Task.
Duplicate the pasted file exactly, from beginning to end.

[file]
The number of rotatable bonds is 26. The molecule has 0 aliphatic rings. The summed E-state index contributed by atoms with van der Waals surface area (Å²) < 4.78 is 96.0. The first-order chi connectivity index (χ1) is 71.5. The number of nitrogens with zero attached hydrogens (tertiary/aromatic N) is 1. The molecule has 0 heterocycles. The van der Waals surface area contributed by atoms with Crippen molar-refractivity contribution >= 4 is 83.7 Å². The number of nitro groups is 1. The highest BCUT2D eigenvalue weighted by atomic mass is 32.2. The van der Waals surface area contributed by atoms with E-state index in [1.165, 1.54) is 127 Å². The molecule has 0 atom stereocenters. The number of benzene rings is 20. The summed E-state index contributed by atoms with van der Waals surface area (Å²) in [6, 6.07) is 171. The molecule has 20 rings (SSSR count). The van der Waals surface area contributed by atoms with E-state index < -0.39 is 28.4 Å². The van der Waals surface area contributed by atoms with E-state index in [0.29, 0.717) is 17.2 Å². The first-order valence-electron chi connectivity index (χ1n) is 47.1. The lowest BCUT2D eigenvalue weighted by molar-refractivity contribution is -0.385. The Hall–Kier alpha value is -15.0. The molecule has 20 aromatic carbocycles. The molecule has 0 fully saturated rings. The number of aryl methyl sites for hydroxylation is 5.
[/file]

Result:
The number of rotatable bonds is 26. The molecule has 0 aliphatic rings. The summed E-state index contributed by atoms with van der Waals surface area (Å²) < 4.78 is 96.0. The first-order chi connectivity index (χ1) is 71.5. The number of nitrogens with zero attached hydrogens (tertiary/aromatic N) is 1. The molecule has 0 heterocycles. The van der Waals surface area contributed by atoms with Crippen molar-refractivity contribution >= 4 is 83.7 Å². The number of nitro groups is 1. The highest BCUT2D eigenvalue weighted by atomic mass is 32.2. The van der Waals surface area contributed by atoms with E-state index in [1.165, 1.54) is 127 Å². The molecule has 0 atom stereocenters. The number of benzene rings is 20. The summed E-state index contributed by atoms with van der Waals surface area (Å²) in [6, 6.07) is 171. The molecule has 20 rings (SSSR count). The van der Waals surface area contributed by atoms with E-state index < -0.39 is 28.4 Å². The van der Waals surface area contributed by atoms with E-state index in [0.29, 0.717) is 17.2 Å². The first-order valence-electron chi connectivity index (χ1n) is 47.1. The lowest BCUT2D eigenvalue weighted by molar-refractivity contribution is -0.385. The Hall–Kier alpha value is -15.0. The molecule has 20 aromatic carbocycles. The molecule has 0 fully saturated rings. The number of aryl methyl sites for hydroxylation is 5.